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It’s official: Feeding America West Michigan Food Bank just closed out its second record year in a row for food distribution. In 2014, Feeding America West Michigan distributed 26.5 million pounds of food, the equivalent of 20.7 million meals.

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That food, the majority of it donated by farmers, retailers and manufacturers, was distributed to nearly 1,200 food pantries, soup kitchens, after-school programs and senior centers across West Michigan and the Upper Peninsula. Never in its 34-year history has the organization distributed more food than in this past year.

“This is just further evidence that the need for food assistance has not decreased in our community,” said Food Bank CEO Ken Estelle. “Too many of our neighbors are still battling underemployment, joblessness, rising food and healthcare costs. In many cases, this isn’t a one-time emergency. It’s chronic need.”

A family collects food at a Mobile Pantry in Hesperia in August.

A family collects food at a Mobile Pantry in Hesperia in August.

This year’s distribution was up 4 percent over 2013, itself a record year for the organization. More than one third of that food was distributed through the Food Bank’s Mobile Food Pantry program, which brings produce, dairy and baked goods directly to communities where fresh foods are often difficult to come by. With huge expansions in the Upper Peninsula, the Mobile Pantry program grew by 10 percent to distribute a total of 9.9 million pounds.

Distribution of fresh produce itself increased by 14 percent, due in large part to new partnerships with farmers in the region. Among them is VanSingel Farms, located in Grant, which donated 150,000 pounds of sweet corn to the Food Bank this year. Co-owner Cal VanSingel says he’s motivated to give in large part because of his wife, whose family struggled financially when she was growing up and who taught him to empathize with those who have less.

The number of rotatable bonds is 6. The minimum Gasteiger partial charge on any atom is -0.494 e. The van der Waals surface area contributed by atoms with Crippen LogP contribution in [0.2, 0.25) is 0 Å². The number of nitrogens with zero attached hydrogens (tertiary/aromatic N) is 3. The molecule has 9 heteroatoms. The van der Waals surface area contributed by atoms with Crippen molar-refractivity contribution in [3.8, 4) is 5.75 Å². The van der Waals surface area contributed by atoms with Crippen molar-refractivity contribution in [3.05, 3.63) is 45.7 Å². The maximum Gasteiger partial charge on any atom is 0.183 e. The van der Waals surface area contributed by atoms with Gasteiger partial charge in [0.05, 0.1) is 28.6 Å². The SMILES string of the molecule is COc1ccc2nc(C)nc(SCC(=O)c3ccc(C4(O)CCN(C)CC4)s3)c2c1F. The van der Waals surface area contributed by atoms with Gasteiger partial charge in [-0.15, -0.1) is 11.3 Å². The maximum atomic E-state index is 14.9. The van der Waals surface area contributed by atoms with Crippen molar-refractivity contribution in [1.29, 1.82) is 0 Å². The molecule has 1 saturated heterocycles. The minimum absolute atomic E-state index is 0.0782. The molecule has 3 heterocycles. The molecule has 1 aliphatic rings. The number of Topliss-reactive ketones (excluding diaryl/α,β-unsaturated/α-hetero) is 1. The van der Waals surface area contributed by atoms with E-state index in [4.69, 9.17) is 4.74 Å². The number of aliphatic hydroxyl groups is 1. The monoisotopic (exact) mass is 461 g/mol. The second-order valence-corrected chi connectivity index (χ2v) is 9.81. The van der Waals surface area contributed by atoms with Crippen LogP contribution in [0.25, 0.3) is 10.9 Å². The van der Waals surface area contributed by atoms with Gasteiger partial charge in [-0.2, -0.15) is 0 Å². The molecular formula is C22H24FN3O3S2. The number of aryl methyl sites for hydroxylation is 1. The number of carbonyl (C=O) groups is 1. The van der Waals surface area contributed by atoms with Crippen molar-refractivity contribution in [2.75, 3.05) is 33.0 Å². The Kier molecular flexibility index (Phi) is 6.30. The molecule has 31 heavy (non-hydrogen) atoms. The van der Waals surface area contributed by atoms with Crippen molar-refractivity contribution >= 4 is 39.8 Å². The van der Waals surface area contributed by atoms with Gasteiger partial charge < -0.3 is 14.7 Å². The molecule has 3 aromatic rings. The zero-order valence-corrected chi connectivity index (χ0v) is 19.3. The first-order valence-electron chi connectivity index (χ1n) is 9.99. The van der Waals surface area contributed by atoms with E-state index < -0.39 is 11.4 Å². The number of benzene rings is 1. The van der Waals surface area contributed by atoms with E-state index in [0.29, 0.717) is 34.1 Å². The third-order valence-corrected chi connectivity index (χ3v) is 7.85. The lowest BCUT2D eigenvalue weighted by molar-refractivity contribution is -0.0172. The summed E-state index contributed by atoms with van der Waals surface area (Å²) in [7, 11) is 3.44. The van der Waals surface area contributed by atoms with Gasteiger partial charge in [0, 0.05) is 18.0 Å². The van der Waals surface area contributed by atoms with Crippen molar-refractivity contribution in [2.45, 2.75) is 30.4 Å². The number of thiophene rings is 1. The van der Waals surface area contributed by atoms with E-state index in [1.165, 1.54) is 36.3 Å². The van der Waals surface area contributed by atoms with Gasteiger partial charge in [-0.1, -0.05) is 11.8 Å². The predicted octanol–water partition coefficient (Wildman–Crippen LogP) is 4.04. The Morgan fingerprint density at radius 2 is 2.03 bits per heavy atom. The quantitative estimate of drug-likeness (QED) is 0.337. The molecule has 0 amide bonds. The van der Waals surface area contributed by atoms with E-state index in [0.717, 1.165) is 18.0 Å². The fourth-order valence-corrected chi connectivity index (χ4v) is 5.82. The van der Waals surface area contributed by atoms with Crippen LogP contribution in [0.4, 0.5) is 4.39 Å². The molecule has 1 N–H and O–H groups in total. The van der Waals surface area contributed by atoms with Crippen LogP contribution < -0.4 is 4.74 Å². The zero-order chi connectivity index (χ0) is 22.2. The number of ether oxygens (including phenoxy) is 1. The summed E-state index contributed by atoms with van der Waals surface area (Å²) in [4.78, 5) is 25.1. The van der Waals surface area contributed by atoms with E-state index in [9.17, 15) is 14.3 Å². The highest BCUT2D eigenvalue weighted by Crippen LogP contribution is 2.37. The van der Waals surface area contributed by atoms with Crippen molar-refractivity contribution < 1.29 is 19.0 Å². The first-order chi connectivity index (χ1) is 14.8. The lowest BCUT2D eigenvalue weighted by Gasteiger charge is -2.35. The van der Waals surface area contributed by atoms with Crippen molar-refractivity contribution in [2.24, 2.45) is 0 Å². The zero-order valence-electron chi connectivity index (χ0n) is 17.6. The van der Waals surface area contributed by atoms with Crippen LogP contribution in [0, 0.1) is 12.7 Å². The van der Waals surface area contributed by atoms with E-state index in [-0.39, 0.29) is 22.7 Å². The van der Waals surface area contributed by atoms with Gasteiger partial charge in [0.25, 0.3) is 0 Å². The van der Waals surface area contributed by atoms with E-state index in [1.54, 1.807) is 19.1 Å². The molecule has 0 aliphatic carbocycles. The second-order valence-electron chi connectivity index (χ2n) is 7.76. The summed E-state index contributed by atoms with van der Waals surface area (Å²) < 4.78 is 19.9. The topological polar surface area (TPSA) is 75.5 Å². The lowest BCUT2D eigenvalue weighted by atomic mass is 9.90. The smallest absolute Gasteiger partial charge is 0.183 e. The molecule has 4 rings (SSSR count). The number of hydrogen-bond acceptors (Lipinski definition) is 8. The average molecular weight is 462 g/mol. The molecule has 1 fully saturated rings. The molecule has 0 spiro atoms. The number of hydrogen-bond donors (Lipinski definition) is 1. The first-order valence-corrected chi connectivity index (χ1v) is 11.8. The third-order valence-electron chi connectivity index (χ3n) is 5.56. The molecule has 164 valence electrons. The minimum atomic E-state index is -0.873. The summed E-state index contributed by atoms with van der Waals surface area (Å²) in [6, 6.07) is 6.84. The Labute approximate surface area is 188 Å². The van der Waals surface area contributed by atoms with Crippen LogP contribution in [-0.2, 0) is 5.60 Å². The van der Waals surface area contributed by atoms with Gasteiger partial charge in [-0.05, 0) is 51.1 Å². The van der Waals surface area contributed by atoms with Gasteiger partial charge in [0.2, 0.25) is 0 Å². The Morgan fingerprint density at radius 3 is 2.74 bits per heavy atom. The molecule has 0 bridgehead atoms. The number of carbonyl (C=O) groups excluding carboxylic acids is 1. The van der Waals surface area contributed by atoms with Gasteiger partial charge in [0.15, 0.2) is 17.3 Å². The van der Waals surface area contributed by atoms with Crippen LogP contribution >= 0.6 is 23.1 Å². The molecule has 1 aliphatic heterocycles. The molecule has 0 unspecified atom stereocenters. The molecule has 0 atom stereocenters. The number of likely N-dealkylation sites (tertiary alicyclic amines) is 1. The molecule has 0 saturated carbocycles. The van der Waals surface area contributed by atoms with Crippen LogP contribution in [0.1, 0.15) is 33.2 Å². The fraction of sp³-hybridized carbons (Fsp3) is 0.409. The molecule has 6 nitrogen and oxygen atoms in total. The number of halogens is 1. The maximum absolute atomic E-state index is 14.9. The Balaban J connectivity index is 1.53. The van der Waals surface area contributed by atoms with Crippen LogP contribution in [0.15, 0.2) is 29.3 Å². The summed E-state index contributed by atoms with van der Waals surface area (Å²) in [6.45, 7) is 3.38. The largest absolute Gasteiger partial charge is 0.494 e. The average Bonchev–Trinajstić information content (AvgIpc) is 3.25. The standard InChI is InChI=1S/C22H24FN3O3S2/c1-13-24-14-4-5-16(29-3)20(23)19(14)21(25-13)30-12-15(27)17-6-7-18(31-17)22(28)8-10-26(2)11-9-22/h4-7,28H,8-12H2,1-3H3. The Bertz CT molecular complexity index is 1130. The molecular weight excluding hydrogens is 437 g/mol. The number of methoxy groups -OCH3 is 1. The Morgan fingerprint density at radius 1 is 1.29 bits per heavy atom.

“I realize God’s given me so much, I just need to give back,” VanSingel said.

Each year, Feeding America West Michigan serves just under half a million people. These people include Brandy, a healthcare worker in Sparta, Artie, a senior on a fixed income in Grand Rapids, and Jon and Elizabeth, an Army couple in Escanaba. Estelle hopes that as his organization addresses their need for food, they are also able to dispel some of the myths about hunger.

“So many of our clients are working hard, maybe one or more jobs, and yet they’re simply not making enough money to meet all their basic needs,” Estelle said. “An injury, a job loss, education costs, a divorce — these are things that can and do happen to people from every background.

“We would all hope to find a helping hand if we were in the same situation, so let’s do everything we can for those who are.”

To get involved in the fight against hunger, consider making a financial contribution or volunteering at the Food Bank.